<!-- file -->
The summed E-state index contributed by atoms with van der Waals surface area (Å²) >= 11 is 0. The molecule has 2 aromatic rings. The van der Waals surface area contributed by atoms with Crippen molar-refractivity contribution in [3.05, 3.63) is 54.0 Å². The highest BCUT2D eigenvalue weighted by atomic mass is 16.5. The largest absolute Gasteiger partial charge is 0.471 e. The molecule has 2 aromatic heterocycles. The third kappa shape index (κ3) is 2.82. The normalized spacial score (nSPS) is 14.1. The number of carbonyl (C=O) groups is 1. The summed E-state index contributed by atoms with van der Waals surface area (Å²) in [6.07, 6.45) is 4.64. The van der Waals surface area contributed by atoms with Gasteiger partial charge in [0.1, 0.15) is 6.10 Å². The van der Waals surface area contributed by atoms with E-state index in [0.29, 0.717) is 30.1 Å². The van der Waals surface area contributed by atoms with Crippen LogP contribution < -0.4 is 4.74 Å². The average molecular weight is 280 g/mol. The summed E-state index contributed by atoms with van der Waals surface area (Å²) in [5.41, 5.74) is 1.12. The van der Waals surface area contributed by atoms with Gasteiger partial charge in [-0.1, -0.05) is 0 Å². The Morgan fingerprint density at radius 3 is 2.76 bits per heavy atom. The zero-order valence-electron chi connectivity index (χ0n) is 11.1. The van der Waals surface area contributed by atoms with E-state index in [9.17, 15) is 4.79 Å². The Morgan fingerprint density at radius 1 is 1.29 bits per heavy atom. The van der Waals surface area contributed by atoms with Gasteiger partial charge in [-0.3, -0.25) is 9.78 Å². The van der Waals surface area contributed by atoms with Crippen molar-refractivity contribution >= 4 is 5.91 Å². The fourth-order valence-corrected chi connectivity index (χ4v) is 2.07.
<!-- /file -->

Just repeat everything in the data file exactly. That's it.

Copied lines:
The summed E-state index contributed by atoms with van der Waals surface area (Å²) >= 11 is 0. The molecule has 2 aromatic rings. The van der Waals surface area contributed by atoms with Crippen molar-refractivity contribution in [3.05, 3.63) is 54.0 Å². The highest BCUT2D eigenvalue weighted by atomic mass is 16.5. The largest absolute Gasteiger partial charge is 0.471 e. The molecule has 2 aromatic heterocycles. The third kappa shape index (κ3) is 2.82. The normalized spacial score (nSPS) is 14.1. The number of carbonyl (C=O) groups is 1. The summed E-state index contributed by atoms with van der Waals surface area (Å²) in [6.07, 6.45) is 4.64. The van der Waals surface area contributed by atoms with Gasteiger partial charge in [0.1, 0.15) is 6.10 Å². The van der Waals surface area contributed by atoms with E-state index in [0.29, 0.717) is 30.1 Å². The van der Waals surface area contributed by atoms with Crippen LogP contribution < -0.4 is 4.74 Å². The average molecular weight is 280 g/mol. The summed E-state index contributed by atoms with van der Waals surface area (Å²) in [5.41, 5.74) is 1.12. The van der Waals surface area contributed by atoms with Gasteiger partial charge in [-0.1, -0.05) is 0 Å². The Morgan fingerprint density at radius 3 is 2.76 bits per heavy atom. The zero-order valence-electron chi connectivity index (χ0n) is 11.1. The van der Waals surface area contributed by atoms with E-state index in [9.17, 15) is 4.79 Å². The Morgan fingerprint density at radius 1 is 1.29 bits per heavy atom. The van der Waals surface area contributed by atoms with Gasteiger partial charge in [-0.3, -0.25) is 9.78 Å². The van der Waals surface area contributed by atoms with Crippen molar-refractivity contribution >= 4 is 5.91 Å². The fourth-order valence-corrected chi connectivity index (χ4v) is 2.07.